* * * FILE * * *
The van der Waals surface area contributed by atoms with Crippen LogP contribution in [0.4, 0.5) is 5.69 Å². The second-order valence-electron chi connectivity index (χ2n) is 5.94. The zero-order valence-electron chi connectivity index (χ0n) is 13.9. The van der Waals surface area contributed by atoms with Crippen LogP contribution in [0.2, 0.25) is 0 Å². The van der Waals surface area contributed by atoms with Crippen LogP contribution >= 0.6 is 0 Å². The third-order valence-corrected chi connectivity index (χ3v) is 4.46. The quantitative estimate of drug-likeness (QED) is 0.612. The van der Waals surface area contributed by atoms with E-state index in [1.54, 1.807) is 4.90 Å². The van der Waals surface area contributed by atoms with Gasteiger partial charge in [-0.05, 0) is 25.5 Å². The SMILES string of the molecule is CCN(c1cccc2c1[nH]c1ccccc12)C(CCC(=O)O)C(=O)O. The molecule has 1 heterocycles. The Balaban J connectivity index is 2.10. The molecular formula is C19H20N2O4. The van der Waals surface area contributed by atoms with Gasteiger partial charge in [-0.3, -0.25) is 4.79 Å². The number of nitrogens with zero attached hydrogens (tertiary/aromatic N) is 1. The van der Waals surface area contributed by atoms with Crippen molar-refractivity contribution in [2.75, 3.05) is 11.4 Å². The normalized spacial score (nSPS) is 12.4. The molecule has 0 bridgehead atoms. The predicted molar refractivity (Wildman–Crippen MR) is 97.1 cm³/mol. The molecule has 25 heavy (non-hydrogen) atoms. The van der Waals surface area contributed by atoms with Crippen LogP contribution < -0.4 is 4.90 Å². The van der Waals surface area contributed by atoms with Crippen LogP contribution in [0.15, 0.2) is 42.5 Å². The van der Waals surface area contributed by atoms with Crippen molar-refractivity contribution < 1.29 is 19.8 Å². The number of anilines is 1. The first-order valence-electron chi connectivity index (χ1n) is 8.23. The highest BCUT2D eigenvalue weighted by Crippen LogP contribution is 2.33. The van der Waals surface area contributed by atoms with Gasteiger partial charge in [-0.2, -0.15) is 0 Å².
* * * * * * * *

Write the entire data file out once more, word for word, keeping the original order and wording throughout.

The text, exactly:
The van der Waals surface area contributed by atoms with Crippen LogP contribution in [0.4, 0.5) is 5.69 Å². The second-order valence-electron chi connectivity index (χ2n) is 5.94. The zero-order valence-electron chi connectivity index (χ0n) is 13.9. The van der Waals surface area contributed by atoms with Crippen LogP contribution in [0.2, 0.25) is 0 Å². The van der Waals surface area contributed by atoms with Crippen LogP contribution >= 0.6 is 0 Å². The third-order valence-corrected chi connectivity index (χ3v) is 4.46. The quantitative estimate of drug-likeness (QED) is 0.612. The van der Waals surface area contributed by atoms with E-state index in [1.54, 1.807) is 4.90 Å². The van der Waals surface area contributed by atoms with Gasteiger partial charge in [-0.05, 0) is 25.5 Å². The SMILES string of the molecule is CCN(c1cccc2c1[nH]c1ccccc12)C(CCC(=O)O)C(=O)O. The molecule has 1 heterocycles. The Balaban J connectivity index is 2.10. The molecular formula is C19H20N2O4. The van der Waals surface area contributed by atoms with Gasteiger partial charge in [-0.3, -0.25) is 4.79 Å². The number of nitrogens with zero attached hydrogens (tertiary/aromatic N) is 1. The van der Waals surface area contributed by atoms with Crippen molar-refractivity contribution in [2.75, 3.05) is 11.4 Å². The normalized spacial score (nSPS) is 12.4. The molecule has 0 bridgehead atoms. The predicted molar refractivity (Wildman–Crippen MR) is 97.1 cm³/mol. The molecule has 25 heavy (non-hydrogen) atoms. The van der Waals surface area contributed by atoms with Crippen LogP contribution < -0.4 is 4.90 Å². The van der Waals surface area contributed by atoms with Crippen LogP contribution in [0.15, 0.2) is 42.5 Å². The van der Waals surface area contributed by atoms with Crippen molar-refractivity contribution < 1.29 is 19.8 Å². The number of anilines is 1. The first-order valence-electron chi connectivity index (χ1n) is 8.23. The highest BCUT2D eigenvalue weighted by Crippen LogP contribution is 2.33. The van der Waals surface area contributed by atoms with Gasteiger partial charge in [-0.2, -0.15) is 0 Å².